KRIS Shasta River Tour

General Introduction

The Shasta River Basin embraces an 800 square mile area of Siskiyou County in the north central part of California. Mount Shasta dominates the landscape, towering over 14,000 feet to the south. Melting snow from Mount Shasta does not contribute significantly to surface flows in the upper Shasta River because run-off sinks into the porous volcanic slopes and reappears from springs on the Shasta Valley floor.

The upper Shasta River, above Dwinell Dam

The headwaters of the Shasta River are near Mount Eddy and the upper river above Dwinell Reservoir is swift and falls in elevation rapidly. Before the dam was built, these stretches of the river were prime spawning habitat for salmon and steelhead. The river below Dwinell Dam is much slower, and meanders along the Shasta Valley floor, which is 30 miles across at its widest. Springs in this reach add to flows and provide much needed cool water for juvenile salmon and steelhead in summer.

The Klamath mountains, to the west, strip most of the moisture from ocean air currents as they move eastward. The Shasta Valley itself receives only 11-17 inches of rain annually (and even less in some areas). Because so little rain falls in the Shasta Valley during the growing season, ranchers rely heavily on streamflows and ground water to irrigate crops and to water their livestock.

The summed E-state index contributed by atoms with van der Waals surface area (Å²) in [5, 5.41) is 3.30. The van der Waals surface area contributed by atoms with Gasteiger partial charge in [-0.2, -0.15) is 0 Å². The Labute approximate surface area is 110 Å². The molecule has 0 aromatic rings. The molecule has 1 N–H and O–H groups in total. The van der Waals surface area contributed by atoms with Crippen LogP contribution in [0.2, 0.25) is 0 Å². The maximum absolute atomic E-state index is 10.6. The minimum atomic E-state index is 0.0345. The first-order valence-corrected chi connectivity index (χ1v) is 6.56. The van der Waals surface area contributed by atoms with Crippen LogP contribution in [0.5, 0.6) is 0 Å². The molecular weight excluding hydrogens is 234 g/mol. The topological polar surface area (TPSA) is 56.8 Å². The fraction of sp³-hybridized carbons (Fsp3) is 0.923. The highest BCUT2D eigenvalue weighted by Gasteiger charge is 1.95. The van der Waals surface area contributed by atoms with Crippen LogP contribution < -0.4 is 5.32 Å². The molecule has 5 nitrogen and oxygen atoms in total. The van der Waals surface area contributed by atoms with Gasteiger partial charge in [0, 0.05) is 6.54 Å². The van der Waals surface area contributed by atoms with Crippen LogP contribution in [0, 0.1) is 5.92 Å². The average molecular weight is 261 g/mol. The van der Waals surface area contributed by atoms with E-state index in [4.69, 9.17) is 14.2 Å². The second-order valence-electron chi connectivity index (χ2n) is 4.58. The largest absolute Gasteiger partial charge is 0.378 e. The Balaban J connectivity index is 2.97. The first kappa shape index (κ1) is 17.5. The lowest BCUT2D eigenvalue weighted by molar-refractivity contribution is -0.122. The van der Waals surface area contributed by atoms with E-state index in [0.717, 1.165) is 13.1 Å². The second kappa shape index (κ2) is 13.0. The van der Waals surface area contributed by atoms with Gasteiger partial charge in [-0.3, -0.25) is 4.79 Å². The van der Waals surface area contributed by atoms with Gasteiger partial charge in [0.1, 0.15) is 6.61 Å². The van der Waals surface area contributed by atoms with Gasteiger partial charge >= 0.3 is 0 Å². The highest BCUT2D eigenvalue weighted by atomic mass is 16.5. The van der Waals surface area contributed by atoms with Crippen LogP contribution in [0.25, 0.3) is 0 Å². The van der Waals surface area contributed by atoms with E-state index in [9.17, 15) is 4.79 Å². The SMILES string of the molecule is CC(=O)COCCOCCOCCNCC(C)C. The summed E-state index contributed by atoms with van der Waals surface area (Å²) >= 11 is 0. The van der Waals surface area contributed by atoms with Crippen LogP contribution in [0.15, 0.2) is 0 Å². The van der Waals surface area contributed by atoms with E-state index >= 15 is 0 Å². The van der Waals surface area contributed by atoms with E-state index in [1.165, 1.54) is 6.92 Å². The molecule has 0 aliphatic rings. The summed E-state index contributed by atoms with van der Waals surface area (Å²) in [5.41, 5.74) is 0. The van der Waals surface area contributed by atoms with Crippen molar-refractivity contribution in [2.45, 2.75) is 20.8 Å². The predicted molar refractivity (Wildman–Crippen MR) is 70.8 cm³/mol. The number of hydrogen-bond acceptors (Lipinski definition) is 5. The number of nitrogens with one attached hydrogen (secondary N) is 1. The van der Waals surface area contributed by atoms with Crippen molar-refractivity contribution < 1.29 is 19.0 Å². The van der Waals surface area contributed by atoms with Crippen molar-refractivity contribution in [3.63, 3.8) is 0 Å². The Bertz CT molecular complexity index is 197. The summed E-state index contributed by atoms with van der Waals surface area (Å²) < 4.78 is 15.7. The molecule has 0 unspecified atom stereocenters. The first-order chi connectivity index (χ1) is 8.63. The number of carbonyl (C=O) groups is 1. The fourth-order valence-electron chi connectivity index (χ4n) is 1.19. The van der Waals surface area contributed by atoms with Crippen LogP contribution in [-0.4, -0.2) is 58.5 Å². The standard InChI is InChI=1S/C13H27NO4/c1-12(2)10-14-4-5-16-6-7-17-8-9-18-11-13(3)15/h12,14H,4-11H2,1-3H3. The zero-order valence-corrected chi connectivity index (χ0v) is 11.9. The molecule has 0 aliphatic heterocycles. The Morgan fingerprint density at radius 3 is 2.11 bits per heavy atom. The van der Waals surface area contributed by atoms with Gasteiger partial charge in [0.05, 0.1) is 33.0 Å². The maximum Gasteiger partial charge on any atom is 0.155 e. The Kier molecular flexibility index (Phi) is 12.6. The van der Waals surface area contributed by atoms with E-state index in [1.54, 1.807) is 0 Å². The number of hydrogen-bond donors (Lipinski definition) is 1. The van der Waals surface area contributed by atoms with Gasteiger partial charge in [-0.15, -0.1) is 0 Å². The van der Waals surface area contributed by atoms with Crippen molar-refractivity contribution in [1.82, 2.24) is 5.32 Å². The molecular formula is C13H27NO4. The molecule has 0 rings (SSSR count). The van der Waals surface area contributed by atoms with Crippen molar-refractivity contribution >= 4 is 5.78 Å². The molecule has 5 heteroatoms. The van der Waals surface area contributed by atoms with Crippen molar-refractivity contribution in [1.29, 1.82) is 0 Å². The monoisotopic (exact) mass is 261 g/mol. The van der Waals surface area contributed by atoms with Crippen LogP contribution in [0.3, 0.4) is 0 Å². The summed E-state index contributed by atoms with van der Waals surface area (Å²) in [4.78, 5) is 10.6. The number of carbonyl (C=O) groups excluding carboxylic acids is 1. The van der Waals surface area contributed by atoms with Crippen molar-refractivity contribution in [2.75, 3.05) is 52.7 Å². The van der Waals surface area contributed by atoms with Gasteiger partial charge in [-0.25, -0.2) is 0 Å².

The mid-section of the Shasta River is low gradient, and flows through agricultural land.

The economy of the Shasta Valley, like that of Siskiyou County generally, relies on ranching, farming, tourism and timber harvesting. Sport fishing opportunities still draw visitors to Siskiyou County because of numerous mountain lakes and productive streams. Although fishing opportunities along the Shasta River are limited, the river produces salmon and steelhead that support fisheries in the Klamath River and in the ocean.

The lower portion of the Shasta River flows through a deep, narrow gorge. This picture shows the parched, shrubby watershed. The Shasta River joins the Klamath about three miles north of this site. The gorge is a key location for chinook salmon spawning in fall and winter, but stream temperatures in summer are too warm for adult or juvenile salmonids.

Location Map (77K)

Shasta River Guided Tour Contents

Fisheries Introduction / Species & Ranges / Life Cycle / Habitats / Monitoring /
Population Trends
Water Quality Introduction / Water Temperature / Dissolved Oxygen
Geology Introduction / The Cascade and Klamath Provinces
Hydrology Introduction
Economics Introduction
Restoration Introduction / Fencing Riparian Areas / Replanting Trees In the Riparian Zone / Water Use

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